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Molecular Dipole Moment

Permanent dipole occurs when a charge separation is found to be omnipresent in a molecule, even when there is no external electric fields. An induced dipole is a charge separation that arises only in the presence of an applied electric field. But yes, we also could come across molecules where both permanent and induced dipole moments are seen.

Usually the permanent dipole is characterised by its dipole moment, $\mu$ = q d, where q is the distance between the charges. These dipole moments are measured in Debye units (D). These are concepts which arise from the fact that any molecule with a strong electronegative element has definite dipole moments and molecules with equal or no electronegative elements do not exhibit any type of dipole activity.

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Molecular Dipole Moment Definition

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The concept of bond dipoles are basically an extended idea about electronegativity, along with molecular dipole considered to be intrinsic property of molecule. A molecule has a dipole moment whenever the center of positive charge within the molecule is not coincident with the center of negative charge. The charge separation of these centers makes it possible to calculate the molecular dipole moments. These values actually help us understand the intensity of the field around such molecules or how strong a molecule is approaching another and also of how the charge can differentiate one end of the molecule from the other. 

Like in case of methane or tetra chloro methane, a molecule with zero dipole moment can essentially come across the same electric field. In contrast to this, the electric field experienced by a molecule approaching a structure with a high dipole is definitely different depending upon the direction from which it is approaching. In high symmetry cases, all the local bond dipoles cancel and the overall molecule has no molecular dipole as a molecular dipole is nothing but a vector sum of bond dipoles. Hence, the absence of a molecular dipole cannot rule out the existence of bond dipoles and the presence of bond dipoles does not guarantee the existence of molecular dipole.

The more chlorines attached to methane from $CH_{3}Cl$ to $CCl_{4}$, the lower the dipole becomes and this trend might at first seem to counter to the idea itself as we are adding more electronegative elements to the molecule. But when we consider the vector part to this trend we get to observe that the individual bond dipoles increasingly cancel out as the number of electronegative elements increase. This incorporation of nitro or Cyano groups into molecules results in a very large molecular dipoles when there are no other bond dipoles to cancel these out.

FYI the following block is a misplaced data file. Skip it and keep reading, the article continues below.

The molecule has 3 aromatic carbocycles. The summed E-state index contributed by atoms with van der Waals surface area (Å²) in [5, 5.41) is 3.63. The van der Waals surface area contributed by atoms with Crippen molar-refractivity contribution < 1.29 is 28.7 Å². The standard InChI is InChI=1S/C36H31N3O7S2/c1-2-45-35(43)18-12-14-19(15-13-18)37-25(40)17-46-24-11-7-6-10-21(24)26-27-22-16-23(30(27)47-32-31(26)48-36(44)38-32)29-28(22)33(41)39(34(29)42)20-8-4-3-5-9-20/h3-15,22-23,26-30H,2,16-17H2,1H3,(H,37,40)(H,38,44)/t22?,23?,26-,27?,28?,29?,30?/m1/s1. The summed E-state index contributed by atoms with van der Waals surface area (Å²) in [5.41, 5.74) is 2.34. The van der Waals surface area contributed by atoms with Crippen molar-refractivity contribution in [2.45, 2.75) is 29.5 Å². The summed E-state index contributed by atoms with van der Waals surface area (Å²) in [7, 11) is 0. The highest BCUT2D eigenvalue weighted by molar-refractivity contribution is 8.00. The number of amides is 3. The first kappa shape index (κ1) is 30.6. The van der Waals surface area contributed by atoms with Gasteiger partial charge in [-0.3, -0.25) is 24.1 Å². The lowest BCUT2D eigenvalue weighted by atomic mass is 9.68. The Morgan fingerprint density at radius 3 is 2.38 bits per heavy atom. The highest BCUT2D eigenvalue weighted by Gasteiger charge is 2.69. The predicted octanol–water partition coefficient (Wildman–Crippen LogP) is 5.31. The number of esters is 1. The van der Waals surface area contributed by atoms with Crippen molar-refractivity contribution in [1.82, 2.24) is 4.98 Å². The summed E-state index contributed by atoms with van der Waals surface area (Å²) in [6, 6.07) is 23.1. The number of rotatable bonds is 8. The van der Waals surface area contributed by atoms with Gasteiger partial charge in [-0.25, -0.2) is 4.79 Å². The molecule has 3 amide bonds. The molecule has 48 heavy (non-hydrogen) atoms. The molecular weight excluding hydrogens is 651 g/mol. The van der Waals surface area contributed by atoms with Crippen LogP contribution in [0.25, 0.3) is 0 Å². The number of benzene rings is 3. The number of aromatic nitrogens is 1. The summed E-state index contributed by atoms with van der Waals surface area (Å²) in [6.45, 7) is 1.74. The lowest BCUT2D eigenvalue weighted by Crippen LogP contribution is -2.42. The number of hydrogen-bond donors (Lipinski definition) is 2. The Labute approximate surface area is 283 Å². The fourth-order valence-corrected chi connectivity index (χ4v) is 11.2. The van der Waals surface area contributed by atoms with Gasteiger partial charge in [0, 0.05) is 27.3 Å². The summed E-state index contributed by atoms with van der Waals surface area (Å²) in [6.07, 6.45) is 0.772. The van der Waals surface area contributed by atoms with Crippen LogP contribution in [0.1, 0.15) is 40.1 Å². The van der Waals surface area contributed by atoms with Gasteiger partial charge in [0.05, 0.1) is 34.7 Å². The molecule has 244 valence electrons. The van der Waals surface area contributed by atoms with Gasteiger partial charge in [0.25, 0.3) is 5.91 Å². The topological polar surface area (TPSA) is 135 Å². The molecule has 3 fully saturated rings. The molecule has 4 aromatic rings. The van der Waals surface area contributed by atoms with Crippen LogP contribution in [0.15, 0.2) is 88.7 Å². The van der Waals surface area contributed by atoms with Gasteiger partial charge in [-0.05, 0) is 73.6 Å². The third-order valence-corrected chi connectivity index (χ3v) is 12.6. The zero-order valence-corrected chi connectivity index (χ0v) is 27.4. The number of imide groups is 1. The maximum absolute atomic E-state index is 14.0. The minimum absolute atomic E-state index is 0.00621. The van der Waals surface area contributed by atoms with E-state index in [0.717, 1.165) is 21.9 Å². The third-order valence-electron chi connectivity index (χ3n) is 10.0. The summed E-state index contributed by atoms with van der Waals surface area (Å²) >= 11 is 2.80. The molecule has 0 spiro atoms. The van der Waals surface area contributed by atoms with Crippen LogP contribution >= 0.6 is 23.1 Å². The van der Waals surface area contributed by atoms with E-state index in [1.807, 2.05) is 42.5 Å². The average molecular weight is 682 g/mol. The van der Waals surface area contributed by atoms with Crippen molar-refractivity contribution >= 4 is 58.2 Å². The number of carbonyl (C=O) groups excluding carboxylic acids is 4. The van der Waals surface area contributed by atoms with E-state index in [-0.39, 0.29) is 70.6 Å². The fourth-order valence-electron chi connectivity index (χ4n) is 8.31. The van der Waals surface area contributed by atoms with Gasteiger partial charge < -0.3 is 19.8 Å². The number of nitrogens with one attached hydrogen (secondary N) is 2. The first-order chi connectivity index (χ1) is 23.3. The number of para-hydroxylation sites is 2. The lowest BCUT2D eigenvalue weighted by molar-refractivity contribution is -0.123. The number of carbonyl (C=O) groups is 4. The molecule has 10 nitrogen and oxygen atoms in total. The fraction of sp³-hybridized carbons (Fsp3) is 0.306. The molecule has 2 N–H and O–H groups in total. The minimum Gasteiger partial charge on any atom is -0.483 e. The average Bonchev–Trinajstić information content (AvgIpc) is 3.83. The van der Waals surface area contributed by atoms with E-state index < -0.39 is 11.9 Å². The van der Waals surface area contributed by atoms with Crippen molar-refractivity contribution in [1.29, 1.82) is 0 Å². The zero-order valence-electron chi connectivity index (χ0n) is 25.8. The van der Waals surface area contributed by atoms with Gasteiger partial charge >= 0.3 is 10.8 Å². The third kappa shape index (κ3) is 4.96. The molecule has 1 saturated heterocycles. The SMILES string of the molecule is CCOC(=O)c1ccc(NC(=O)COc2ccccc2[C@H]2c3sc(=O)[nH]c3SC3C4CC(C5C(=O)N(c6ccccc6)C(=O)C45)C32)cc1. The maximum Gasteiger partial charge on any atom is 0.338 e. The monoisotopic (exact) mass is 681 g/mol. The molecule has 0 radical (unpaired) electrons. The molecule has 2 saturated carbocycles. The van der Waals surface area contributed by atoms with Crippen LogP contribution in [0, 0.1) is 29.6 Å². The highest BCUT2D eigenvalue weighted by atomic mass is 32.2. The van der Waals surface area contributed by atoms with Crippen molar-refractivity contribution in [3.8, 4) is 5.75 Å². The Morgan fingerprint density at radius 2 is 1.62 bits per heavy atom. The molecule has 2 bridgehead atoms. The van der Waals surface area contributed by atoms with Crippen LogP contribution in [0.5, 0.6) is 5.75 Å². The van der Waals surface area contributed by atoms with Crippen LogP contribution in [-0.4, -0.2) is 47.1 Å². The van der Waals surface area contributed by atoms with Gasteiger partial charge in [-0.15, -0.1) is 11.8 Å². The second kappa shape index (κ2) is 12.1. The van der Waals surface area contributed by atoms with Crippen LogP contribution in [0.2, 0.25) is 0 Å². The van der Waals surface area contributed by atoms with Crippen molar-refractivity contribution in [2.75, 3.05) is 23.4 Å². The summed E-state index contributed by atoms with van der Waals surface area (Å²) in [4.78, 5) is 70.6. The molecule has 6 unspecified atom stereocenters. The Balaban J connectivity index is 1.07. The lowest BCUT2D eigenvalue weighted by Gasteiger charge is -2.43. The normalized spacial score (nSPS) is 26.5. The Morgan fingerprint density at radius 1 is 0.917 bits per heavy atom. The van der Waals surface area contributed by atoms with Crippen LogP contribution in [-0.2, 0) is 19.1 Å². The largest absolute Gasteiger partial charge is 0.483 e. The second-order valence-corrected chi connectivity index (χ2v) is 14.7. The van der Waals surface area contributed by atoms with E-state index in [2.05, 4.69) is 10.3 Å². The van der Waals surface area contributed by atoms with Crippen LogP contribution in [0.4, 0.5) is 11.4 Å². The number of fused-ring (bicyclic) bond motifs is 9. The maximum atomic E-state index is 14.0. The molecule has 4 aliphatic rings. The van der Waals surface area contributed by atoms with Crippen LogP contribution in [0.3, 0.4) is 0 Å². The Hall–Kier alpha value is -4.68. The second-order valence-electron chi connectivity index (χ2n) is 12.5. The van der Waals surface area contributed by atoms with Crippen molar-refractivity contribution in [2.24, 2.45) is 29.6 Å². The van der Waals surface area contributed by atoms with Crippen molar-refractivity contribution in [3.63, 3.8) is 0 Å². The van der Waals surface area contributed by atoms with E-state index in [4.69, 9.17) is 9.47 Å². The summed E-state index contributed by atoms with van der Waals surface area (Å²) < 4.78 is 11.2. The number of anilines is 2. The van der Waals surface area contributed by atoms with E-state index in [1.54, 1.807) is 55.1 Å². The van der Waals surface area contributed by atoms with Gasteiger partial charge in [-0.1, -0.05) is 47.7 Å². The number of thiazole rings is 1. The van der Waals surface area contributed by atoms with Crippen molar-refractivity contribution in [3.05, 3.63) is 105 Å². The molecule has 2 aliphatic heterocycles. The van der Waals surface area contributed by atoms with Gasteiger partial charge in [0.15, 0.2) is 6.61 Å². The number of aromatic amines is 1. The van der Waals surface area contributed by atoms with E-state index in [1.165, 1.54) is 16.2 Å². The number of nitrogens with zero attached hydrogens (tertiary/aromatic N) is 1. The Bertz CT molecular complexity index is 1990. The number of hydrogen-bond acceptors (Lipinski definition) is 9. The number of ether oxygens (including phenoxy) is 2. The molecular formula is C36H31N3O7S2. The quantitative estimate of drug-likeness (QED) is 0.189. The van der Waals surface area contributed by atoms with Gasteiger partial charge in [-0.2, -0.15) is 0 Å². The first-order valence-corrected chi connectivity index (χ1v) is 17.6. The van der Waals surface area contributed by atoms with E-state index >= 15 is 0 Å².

Let us consider another situation, where $CH_{3}Br$ and $CH_{3}F$ have same dipole. This is irrespective of the fact that C-F bond would have greater polarisation effect as compared to C-Br. But in this case the C-Br bond is relatively longer than the C-F bond and even though the charge separation is smaller, the distance is large. Both these phenomenon affect the molecular dipole and leads to same dipole moment for the two different molecules.

The polar dielectrics are understood to have asymmetrical molecules in which the center of gravity of both positive and negative charges are located at some distance from one another and hence form an electric dipole. Thus, nonpolar molecules do not possess a dipole moment in the absence of a field, while polar molecules have a permanent dipole moment independent of the field. Under applied electric field a process of polarisation takes place not only any small volume of dielectric but also of each individual molecule, irrespective of permanent dipole moment in the absence of a field.

The action of a field leads to appearance in the molecule of some induced dipole moment proportional to the strength of the mean macroscopic field. Water has no net charge and has a permanent dipole moment due to partial negative charge on Oxygen and partial positive charge on two hydrogens.

Molecular Dipole Moment Examples

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The experimentally determined dipole moments of molecules are as follows.

 Compound   Molecular dipole 
 Compound 
 Molecular dipole 
 Carbon tetra chloride  Zero  1 butene
 0.34
 Mono chloro methane
1.9  Water
 1.8
 Di methyl ether
 1.3  Methanol  1.7
 Mono fluoro methane
 1.8  Mono bromo methane
 1.8
 Di chloro methane
 1.6  1 propyne
 0.8
 Tri chloro methane
 1.0  Acetic acid
 1.7